Arkansans are anticipating bitterly cold temperatures early next week, and Canada is to blame — or at least their air is.
National Weather Service meteorologist Heather Cross said high pressure to the west will allow a cold Canadian air mass from the northwest to come down Monday night into Tuesday morning.
The coldest temperatures will be early Tuesday, when northern parts of the state dip into the teens, with possible wind chills in the single digits.
Central parts of the state are expected to drop into the 20s, with wind chills in the lower to mid teens. Highs will be in the 30s across the state.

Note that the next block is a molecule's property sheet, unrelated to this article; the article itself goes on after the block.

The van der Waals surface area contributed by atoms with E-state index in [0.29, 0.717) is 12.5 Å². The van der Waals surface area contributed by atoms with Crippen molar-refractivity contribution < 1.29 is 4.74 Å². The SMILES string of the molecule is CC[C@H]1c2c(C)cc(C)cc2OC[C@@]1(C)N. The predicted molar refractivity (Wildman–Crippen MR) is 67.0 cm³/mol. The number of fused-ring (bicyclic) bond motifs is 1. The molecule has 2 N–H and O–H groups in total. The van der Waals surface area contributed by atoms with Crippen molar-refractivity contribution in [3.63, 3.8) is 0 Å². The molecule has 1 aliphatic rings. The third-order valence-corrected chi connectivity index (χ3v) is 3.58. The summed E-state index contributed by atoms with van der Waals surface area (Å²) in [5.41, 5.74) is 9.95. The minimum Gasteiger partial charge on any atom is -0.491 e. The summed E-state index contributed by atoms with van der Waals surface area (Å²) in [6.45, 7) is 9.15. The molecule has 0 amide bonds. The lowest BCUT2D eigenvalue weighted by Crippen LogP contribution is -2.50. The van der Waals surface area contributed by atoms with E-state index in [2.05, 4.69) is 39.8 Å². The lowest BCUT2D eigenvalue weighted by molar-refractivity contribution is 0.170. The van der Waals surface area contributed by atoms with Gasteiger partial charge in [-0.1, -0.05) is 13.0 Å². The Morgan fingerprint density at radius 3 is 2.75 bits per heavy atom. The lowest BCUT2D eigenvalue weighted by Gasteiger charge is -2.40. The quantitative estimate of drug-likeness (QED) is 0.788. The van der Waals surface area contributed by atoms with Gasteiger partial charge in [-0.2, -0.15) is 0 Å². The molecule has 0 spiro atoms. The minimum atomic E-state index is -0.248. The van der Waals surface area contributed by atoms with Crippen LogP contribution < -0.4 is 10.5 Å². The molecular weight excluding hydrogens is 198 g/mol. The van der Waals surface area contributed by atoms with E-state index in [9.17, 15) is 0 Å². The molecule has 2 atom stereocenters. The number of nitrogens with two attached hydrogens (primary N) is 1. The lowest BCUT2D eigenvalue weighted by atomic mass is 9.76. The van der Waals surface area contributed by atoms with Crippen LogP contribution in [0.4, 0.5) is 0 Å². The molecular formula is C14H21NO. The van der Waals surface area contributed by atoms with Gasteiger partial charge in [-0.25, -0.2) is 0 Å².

These temperatures are far below normal for this time of year, Cross said, when Arkansas usually sees a daily range from the 40s to the 60s.
Ahead of this drop, there is a chance late Monday for the state to see some wintry precipitation, most likely flurries, Cross said.
A report from the National Weather Service said the chance of wintry precipitation is increasing for northern parts of the state, where a very light snow/sleet accumulation is possible late Monday, but the service does not predict the possible accumulation to cause any issues.
The report also cautioned the precipitation forecast could change in the next few days, and the chance for wintry precipitation could disappear entirely.